Your employer’s involvement in a workers’ compensation claim is rather minimal. You will report your injury to your employer, but other than that, they generally let the insurer handle the situation.
However, there are specific things the workers’ compensation law states employers must do within the process. The main duty is securing and maintaining insurance.
Your employer must hang a notice within your workspace that alerts you to your rights under the system. This notice must also give the name of the insurance company your employer uses for coverage.
Your employer also has to keep records of work injuries. After you get hurt, you must provide a report to your employer, and the employer must keep that on file. The rule is that they must hold onto any records for injuries that caused at least three days of missed work.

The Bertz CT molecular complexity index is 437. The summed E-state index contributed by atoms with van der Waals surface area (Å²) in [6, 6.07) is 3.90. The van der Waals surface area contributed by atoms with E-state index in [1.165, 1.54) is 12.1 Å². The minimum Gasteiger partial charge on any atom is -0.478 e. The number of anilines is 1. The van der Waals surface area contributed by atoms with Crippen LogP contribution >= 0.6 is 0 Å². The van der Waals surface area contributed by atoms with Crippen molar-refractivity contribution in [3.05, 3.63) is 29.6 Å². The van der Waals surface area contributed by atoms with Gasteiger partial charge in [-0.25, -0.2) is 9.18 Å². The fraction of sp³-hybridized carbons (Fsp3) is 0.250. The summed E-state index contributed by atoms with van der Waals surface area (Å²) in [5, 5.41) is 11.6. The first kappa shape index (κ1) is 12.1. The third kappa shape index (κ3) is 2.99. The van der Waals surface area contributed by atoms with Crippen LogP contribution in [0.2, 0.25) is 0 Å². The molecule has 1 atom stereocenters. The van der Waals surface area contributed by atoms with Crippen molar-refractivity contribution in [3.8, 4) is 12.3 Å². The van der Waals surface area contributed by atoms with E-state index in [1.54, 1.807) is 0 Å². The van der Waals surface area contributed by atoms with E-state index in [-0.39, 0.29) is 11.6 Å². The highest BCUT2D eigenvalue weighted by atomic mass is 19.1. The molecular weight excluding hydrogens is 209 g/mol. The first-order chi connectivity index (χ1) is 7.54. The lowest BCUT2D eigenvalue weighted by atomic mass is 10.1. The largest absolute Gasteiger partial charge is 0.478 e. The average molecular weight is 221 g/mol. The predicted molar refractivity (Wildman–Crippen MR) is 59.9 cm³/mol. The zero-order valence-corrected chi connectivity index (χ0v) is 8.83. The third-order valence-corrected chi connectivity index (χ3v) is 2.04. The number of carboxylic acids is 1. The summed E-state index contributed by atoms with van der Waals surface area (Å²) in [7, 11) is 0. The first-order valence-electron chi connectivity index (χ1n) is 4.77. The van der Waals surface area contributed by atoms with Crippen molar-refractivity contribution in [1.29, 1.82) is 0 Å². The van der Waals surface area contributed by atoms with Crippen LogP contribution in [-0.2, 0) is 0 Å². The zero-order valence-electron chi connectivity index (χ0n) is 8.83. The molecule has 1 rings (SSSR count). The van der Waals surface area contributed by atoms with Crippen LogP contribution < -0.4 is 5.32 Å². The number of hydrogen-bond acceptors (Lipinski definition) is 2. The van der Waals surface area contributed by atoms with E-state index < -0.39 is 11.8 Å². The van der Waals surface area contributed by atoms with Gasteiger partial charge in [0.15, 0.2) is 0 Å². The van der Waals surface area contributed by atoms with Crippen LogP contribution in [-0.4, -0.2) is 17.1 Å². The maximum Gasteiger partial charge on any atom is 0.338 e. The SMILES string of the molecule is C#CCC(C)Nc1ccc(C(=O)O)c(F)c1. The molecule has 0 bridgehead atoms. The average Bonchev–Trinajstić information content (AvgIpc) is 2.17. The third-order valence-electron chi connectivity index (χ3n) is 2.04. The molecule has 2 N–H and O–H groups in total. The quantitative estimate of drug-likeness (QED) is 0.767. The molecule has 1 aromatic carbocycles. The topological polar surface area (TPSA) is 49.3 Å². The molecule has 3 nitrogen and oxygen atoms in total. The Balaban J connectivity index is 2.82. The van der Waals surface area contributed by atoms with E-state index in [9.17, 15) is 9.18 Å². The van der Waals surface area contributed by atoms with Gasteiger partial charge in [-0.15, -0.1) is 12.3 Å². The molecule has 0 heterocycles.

Avoiding prohibited actions
Your employer also has certain things they cannot do. They are not allowed to retaliate or discriminate against any employee who submits a workers’ compensation claim. Treating someone who has filed a claim differently in any way could result in additional issues for your employer. It is also not allowable to take action against such an employee that could hinder their ability to return to work.
They also cannot charge you for their insurance coverage. That is a business cost and something they must pay for entirely.
Workers’ compensation is a system that greatly benefits employers. It is essential that they do their part to keep the system operational and to look out for your rights.